As an Orthodox Jewish woman, Chen Ofir is exempt from Israel’s mandatory military service. But she decided to volunteer anyway “because if you live in Israel, you should be contributing to the country,” she said.
A year and a half after joining the Air Force, Ofir is halfway through her stint as a flight simulator instructor. Despite the rigors of military life she continues to keep kosher and observe the Sabbath.
Ofir is one of a growing number of Orthodox Jewish women who see no contradiction between serving in the military and maintaining a religious lifestyle – a trend that some Israeli rabbis hope to end.
In 2015, the most recent year for which numbers are available, 2,100 Orthodox women volunteered to serve in the IDF, the Israel Defense Forces, up from 1,500 women in 2013. The increase is due in part to the IDF’s greater effort to accommodate the religious needs of these soldiers, and the military’s decision to open all but 15 percent of military positions to women.
Military service in Israel is mandatory for Jewish men and women, but some Orthodox adherents are eligible for an exemption. Most women choose to perform National Service in lieu of service in the army.
The IDF’s ramped-up efforts, which include a hotline, an app, and conferences for religious women contemplating IDF service, have alarmed Orthodox rabbis, who fear that the integration of women into traditionally male roles will tempt them to sin.
Earlier this month an Orthodox rabbi who directs a state-funded pre-army program for Orthodox men bemoaned the presence of women in the military.
“They are enlisting our girls,” who emerge from the army “non-Jewish,” the rabbi, Yigal Levenstein, told his students. “This is crazy, (the army’s) value system is completely deformed. Forget the secular girls, they are already completely crazy. But religious girls, they have completely gone mad. How can you marry a girl who has served in the army?”
Another rabbi said the IDF will soon have to create a maternity unit for pregnant soldiers, and that abortions among female soldiers will rise dramatically.
Even some modern-Orthodox rabbis who have traditionally championed the enlistment of women in the military are expressing concern over the IDF’s decision to create some coed combat units, where male and female soldiers live and work in close quarters.
On March 15, 13 moderate rabbis issued a letter saying that Jewish law forbids religious men and women from serving in such units.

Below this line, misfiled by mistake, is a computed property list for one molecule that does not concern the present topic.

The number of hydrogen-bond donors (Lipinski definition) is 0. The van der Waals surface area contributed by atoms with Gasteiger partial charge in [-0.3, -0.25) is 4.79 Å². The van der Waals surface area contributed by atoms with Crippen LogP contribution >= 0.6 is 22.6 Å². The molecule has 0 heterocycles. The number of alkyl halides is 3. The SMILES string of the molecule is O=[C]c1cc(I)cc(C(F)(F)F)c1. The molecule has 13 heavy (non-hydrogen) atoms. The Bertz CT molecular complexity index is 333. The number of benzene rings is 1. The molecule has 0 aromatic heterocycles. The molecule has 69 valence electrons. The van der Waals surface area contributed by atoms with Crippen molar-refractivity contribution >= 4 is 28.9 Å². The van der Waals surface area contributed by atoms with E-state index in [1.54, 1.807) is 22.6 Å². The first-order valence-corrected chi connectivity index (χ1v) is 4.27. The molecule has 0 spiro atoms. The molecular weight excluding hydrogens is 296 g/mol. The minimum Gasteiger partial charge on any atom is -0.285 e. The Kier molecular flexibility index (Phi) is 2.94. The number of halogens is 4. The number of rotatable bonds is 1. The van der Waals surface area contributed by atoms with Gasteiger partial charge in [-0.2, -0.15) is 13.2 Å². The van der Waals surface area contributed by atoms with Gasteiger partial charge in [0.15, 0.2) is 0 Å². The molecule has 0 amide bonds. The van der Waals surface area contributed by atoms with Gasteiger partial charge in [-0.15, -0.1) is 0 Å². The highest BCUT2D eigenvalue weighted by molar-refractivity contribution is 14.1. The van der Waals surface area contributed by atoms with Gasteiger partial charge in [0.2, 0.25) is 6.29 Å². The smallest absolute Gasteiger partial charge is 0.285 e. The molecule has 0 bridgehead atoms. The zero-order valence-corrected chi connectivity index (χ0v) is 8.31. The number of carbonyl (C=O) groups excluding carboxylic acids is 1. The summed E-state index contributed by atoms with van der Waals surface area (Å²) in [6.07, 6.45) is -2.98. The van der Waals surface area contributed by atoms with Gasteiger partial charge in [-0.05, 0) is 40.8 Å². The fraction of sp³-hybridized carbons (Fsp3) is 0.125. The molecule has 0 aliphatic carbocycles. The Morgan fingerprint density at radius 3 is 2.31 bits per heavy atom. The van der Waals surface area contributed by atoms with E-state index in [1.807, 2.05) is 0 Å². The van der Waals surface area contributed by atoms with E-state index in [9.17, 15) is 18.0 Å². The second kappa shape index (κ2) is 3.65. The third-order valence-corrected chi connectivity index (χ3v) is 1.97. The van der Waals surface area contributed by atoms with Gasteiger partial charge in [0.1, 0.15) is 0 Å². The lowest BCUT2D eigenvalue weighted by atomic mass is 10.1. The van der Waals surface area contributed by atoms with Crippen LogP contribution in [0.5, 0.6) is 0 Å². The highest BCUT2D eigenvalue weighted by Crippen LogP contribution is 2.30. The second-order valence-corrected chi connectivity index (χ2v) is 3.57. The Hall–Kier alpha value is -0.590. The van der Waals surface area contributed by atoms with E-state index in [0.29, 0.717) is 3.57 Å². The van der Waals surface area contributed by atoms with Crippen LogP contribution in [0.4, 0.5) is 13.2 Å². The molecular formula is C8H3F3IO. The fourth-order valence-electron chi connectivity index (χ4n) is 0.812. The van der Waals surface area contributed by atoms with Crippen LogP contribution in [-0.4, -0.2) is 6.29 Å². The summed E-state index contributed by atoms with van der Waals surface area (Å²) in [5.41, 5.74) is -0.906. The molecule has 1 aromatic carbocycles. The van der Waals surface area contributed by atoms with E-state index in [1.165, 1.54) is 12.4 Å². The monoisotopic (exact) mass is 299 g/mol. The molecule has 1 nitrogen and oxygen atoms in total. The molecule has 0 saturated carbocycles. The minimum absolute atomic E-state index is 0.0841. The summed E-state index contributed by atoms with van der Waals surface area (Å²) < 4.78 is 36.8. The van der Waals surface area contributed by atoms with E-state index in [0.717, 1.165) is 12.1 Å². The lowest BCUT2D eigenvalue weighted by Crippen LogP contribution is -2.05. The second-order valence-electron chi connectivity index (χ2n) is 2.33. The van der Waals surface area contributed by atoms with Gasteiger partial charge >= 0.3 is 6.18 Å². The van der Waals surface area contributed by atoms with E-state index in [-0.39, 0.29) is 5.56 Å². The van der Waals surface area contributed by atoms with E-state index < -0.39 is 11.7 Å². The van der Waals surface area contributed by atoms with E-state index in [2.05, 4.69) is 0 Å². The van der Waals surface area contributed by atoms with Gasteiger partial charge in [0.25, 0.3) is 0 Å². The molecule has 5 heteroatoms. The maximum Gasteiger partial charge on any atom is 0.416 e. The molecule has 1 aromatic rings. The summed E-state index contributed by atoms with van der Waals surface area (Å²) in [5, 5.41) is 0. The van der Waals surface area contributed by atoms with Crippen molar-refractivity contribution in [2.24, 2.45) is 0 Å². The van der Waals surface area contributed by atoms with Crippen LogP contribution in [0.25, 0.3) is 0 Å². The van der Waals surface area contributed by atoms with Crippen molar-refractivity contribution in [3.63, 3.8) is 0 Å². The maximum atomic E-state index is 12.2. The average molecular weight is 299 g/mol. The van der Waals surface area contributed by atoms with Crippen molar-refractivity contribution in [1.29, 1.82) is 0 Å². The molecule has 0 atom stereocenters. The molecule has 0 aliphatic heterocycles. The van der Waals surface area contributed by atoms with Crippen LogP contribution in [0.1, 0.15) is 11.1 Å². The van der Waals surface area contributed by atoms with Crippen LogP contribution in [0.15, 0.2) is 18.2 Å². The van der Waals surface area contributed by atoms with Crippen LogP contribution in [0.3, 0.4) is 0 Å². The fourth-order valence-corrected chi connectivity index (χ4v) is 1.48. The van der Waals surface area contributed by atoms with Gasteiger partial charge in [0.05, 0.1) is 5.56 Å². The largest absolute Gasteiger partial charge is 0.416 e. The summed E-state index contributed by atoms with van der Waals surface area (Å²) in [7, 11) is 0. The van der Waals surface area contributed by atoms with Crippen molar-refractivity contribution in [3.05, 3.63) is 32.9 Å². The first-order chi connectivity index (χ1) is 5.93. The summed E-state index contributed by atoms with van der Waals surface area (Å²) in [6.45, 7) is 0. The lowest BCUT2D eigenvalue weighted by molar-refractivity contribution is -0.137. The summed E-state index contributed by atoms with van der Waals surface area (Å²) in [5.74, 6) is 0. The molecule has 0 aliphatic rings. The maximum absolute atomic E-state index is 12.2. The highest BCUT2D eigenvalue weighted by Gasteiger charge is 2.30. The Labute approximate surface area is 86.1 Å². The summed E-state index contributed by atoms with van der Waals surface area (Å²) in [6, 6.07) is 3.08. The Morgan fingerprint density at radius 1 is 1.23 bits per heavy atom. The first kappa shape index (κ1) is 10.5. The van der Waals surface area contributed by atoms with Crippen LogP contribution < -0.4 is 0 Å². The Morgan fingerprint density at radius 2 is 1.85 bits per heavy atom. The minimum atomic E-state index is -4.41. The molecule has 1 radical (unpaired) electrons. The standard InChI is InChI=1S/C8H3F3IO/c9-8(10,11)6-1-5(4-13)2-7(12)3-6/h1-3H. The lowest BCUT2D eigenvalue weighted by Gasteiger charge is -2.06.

Zahi Revivo, deputy commander of the IDF’s Meitav recruitment division, said his unit is actively working to increase the number of Orthodox female volunteers by 10 percent annually.
“These women have very high motivation and are among the highest quality soldiers,” Revivo said.
Many IDF commanders are secular, so the IDF offers courses explaining the religious soldiers’ needs, from having adequate time for prayer to providing strictly kosher food. The women may also choose to not serve with men in a closed structure, such as a watch tower.
Many Orthodox women soldiers serve as border observers, or as instructors in the infantry, and armored corps.
“We have fewer in combat units because many are coed. We also have all-male units” where religious male soldiers can serve, Revivo said.
Revivo is well aware that “there are rabbis who say ‘don’t go into the IDF,’ but we’re hearing other rabbinical voices also. You can stay religious in the IDF.”
Raised in an Orthodox family, she chose to attend a seminary that “was very much in favor” of IDF service.
Ofir, who trains pilots, said she initially faced some challenges related to her religious observance.
“Most people I serve with don’t understand the religious lifestyle. My housemates didn’t know all the rules of keeping kosher, so I and another religious soldier requested and received new plates and cutlery.”
While rabbis permit soldiers to perform just about any duty on the Sabbath, she said, “it’s sometimes hard to feel the atmosphere of Shabbat on a busy military base.”
Ofir said she has greatly benefited from meeting and living with soldiers from different backgrounds, and that she sometimes feels “like an emissary.”
“At holiday times the other soldiers ask me what that holiday is about and how to celebrate it.” One Sabbath, she recalled, “everyone decided to put away their cellphones and cooked all the food before Shabbat.
“They really wanted to experience it.”